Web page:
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Insights into the RecQ helicase mechanism revealed by the structure of the helicase domain of human RECQL5

DOI: 10.1093/nar/gkw1362 DOI Help

Authors: Joseph A. Newman (Structural Genomics Consortium, University of Oxford) , Hazel Aitkenhead (Structural Genomics Consortium, University of Oxford) , Pavel Savitsky (Structural Genomics Consortium, University of Oxford) , Opher Gileadi (Structural Genomics Consortium, University of Oxford; State University of Campinas)
Co-authored by industrial partner: No

Type: Journal Paper
Journal: Nucleic Acids Research

State: Published (Approved)
Published: January 2017
Diamond Proposal Number(s): 8421 , 10619

Open Access Open Access

Abstract: RecQ helicases are important maintainers of genome integrity with distinct roles in almost every cellular process requiring access to DNA. RECQL5 is one of five human RecQ proteins and is particularly versatile in this regard, forming protein complexes with a diverse set of cellular partners in order to coordinate its helicase activity to various processes including replication, recombination and DNA repair. In this study, we have determined crystal structures of the core helicase domain of RECQL5 both with and without the nucleotide ADP in two distinctly different (‘Open’ and ‘Closed’) conformations. Small angle X-ray scattering studies show that the ‘Open’ form of the protein predominates in solution and we discuss implications of this with regards to the RECQL5 mechanism and conformational changes. We have measured the ATPase, helicase and DNA binding properties of various RECQL5 constructs and variants and discuss the role of these regions and residues in the various RECQL5 activities. Finally, we have performed a systematic comparison of the RECQL5 structures with other RecQ family structures and based on these comparisons we have constructed a model for the mechano-chemical cycle of the common catalytic core of these helicases.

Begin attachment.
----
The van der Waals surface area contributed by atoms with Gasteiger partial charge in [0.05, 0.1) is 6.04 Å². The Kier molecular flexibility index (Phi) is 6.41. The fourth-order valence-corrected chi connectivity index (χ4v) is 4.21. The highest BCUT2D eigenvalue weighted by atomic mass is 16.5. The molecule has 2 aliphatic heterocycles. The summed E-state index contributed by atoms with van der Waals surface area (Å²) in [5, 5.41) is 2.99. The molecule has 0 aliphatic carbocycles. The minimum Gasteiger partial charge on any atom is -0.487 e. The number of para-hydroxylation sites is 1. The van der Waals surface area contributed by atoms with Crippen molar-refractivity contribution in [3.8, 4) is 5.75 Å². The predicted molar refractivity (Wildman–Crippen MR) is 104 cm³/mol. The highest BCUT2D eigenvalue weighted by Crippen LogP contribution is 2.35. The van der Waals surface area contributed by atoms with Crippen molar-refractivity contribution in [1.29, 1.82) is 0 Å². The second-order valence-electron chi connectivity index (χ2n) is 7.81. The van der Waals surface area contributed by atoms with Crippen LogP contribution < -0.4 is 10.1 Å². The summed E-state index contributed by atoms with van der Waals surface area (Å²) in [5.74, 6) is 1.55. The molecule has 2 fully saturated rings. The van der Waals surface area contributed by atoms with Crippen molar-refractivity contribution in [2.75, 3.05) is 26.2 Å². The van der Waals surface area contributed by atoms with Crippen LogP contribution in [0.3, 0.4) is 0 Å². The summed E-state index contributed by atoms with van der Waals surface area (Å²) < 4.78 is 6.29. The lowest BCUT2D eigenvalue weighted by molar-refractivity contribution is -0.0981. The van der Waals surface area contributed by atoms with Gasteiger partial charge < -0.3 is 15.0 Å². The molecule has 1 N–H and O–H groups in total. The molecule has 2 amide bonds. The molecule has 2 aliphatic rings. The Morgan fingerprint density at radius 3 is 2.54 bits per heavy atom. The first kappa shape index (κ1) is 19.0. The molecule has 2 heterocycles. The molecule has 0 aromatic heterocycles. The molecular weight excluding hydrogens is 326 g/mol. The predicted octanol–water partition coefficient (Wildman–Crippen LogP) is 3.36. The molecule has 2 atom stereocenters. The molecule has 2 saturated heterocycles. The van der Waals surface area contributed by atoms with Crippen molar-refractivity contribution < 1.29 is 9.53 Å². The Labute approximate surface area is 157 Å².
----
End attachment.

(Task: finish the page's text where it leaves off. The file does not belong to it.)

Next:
Journal Keywords: diagnostic radiologic examination; roentgen rays; cell function; adenosine triphosphatases; catalytic domain; dna; dna repair; genome; helix (snails); nucleotides; recombination; genetic; crystal structure; complex; personal integrity

Subject Areas: Biology and Bio-materials, Chemistry


Instruments: B21-High Throughput SAXS , I03-Macromolecular Crystallography , I04-1-Macromolecular Crystallography (fixed wavelength) , I04-Macromolecular Crystallography

Documents:
gkw1362.pdf